No less instructive is the fact that such atrocities did not abate in subsequent years. Specifically, Washington’s contribution to “enhancing terror” in the Israel-Arab confrontation continues. The term is President Bush’s, intended, according to convention, to apply to the terrorism of others. Departing from convention, we find, again, some rather significant examples. One simple way to enhance terror is to participate in it, for example, by sending helicopters to be used to attack civilian complexes and carry out assassinations, as the US regularly does in full awareness of the consequences. Another is to bar the dispatch of international monitors to reduce violence. The US has insisted on this course, once again vetoing a UN Security Council resolution to this effect on 14 December 2001. Describing Arafat’s fall from grace to a position barely above Bin Laden and Saddam Hussein, the press reports that President Bush was “greatly angered [by] a last-minute hardening of a Palestinian position…for international monitors in Palestinian areas under a UN Security Council resolution”; that is, by Arafat’s joining the rest of the world in calling for means to reduce terror.
Ten days before the veto of monitors, the US boycotted — thus undermined — an international conference in Geneva that reaffirmed the applicability of the Fourth Geneva Convention to the occupied terrorities, so that most US-Israeli actions there are war crimes — and when “grave breaches,” as many are, serious war crimes. These include US-funded Israeli settlements and the practice of “wilful killing, torture, unlawful deportation, wilful depriving of the rights of fair and regular trial, extensive destruction and appropriation of property…carried out unlawfully and wantonly.”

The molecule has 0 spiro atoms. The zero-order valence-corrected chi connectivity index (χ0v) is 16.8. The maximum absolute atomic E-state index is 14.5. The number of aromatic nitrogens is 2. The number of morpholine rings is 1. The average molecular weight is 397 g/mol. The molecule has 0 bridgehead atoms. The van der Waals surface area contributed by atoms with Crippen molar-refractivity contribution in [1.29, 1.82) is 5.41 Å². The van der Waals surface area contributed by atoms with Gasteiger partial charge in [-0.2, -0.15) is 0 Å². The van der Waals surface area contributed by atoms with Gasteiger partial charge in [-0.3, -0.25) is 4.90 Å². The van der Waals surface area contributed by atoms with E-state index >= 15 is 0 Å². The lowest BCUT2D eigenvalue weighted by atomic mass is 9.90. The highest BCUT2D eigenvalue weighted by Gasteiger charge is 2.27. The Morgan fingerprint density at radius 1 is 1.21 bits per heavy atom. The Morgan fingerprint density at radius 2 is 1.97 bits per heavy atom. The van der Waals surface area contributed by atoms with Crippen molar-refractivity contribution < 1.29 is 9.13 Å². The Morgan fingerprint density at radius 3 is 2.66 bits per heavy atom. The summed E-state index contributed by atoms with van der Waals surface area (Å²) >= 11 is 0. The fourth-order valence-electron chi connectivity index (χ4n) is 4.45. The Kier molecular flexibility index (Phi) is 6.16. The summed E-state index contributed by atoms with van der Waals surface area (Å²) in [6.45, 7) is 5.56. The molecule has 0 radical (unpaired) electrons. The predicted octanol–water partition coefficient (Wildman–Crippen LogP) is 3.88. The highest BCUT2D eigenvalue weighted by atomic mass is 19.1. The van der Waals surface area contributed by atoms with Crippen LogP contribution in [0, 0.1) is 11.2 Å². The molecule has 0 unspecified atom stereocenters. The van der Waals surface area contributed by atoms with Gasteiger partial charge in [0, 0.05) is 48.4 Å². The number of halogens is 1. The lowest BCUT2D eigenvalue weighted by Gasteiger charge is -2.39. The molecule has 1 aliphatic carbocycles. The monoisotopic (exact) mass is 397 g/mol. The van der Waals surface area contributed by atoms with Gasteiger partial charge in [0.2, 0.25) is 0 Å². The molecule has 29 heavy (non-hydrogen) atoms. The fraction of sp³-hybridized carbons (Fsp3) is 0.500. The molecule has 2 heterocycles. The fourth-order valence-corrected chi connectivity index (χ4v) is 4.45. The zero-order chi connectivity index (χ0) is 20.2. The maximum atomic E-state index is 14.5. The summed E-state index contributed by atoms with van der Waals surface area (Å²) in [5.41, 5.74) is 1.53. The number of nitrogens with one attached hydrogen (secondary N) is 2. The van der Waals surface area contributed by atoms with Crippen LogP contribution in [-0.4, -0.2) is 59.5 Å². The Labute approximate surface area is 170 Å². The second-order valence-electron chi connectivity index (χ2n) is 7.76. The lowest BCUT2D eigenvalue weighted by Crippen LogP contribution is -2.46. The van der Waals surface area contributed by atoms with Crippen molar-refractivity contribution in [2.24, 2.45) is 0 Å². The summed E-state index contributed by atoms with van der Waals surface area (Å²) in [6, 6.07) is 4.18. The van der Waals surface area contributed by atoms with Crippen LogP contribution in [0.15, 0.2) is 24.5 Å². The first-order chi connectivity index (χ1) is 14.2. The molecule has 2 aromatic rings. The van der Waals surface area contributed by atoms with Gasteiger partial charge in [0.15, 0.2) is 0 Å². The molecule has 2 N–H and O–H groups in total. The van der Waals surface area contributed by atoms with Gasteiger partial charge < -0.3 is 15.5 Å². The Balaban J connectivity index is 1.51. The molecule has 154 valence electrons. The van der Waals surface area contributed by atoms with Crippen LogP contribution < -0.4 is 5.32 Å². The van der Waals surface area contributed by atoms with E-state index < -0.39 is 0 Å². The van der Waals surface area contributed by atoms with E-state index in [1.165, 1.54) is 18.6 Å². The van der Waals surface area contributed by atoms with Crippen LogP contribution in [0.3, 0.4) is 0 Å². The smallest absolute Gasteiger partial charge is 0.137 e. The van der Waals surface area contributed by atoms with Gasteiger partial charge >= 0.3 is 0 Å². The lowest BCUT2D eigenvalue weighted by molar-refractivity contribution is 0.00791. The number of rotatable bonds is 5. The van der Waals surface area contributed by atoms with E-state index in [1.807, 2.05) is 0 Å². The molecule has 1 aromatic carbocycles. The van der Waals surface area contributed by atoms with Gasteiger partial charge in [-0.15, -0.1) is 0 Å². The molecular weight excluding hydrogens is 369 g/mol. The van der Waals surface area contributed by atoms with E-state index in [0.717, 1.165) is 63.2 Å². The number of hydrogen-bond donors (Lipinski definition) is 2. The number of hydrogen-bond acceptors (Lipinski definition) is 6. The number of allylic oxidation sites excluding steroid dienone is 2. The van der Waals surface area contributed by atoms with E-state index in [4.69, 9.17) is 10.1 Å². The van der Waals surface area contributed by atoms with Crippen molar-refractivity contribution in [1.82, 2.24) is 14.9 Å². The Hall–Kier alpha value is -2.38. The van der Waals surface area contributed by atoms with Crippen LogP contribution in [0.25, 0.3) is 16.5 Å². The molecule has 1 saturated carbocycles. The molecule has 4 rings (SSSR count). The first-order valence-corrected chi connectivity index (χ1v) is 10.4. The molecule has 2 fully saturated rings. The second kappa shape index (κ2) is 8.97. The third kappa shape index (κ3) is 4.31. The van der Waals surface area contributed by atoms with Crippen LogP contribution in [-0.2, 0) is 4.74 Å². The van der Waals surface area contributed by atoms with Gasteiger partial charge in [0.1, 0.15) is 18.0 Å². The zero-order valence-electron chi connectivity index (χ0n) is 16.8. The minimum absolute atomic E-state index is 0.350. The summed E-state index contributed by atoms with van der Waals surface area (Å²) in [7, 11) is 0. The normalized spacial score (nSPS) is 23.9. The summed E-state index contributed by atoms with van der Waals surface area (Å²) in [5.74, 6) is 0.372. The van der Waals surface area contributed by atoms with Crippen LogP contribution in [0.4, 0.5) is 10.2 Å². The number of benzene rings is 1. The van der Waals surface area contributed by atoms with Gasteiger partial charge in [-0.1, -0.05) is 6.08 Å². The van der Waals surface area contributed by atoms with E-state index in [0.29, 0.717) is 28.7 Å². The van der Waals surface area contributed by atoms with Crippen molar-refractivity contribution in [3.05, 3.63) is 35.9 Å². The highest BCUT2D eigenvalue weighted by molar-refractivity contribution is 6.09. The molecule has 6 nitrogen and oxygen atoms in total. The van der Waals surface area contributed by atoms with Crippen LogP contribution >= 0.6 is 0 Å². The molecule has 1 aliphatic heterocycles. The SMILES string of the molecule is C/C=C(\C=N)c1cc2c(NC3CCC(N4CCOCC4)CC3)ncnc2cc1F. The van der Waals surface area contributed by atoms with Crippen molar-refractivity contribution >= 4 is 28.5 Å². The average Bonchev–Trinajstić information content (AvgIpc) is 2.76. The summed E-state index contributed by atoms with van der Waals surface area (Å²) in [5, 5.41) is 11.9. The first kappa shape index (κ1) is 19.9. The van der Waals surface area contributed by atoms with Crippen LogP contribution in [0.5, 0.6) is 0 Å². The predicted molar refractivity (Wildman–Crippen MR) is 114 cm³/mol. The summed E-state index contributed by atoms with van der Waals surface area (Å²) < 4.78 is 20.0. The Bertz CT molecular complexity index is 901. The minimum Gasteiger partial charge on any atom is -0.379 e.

The Convention, instituted to criminalize formally the crimes of the Nazis in occupied Europe, is a core principle of international humanitarian law. Its applicability to the Israeli-occupied territories has repeatedly been affirmed, among other occasions, by UN Ambassador George Bush (September 1971) and by Security Council resolutions: 465 (1980), adopted unanimously, which condemned US-backed Israeli practices as “flagrant violations” of the Convention; 1322 (Oct. 2000), 14–0, US abstaining, which called on Israel “to abide scrupulously by its responsibilities under the Fourth Geneva Convention,” which it was again violating flagrantly at that moment. As High Contracting Parties, the US and the European powers are obligated by solemn treaty to apprehend and prosecute those responsible for such crimes, including their own leadership when they are parties to them. By continuing to reject that duty, they are enhancing terror directly and significantly.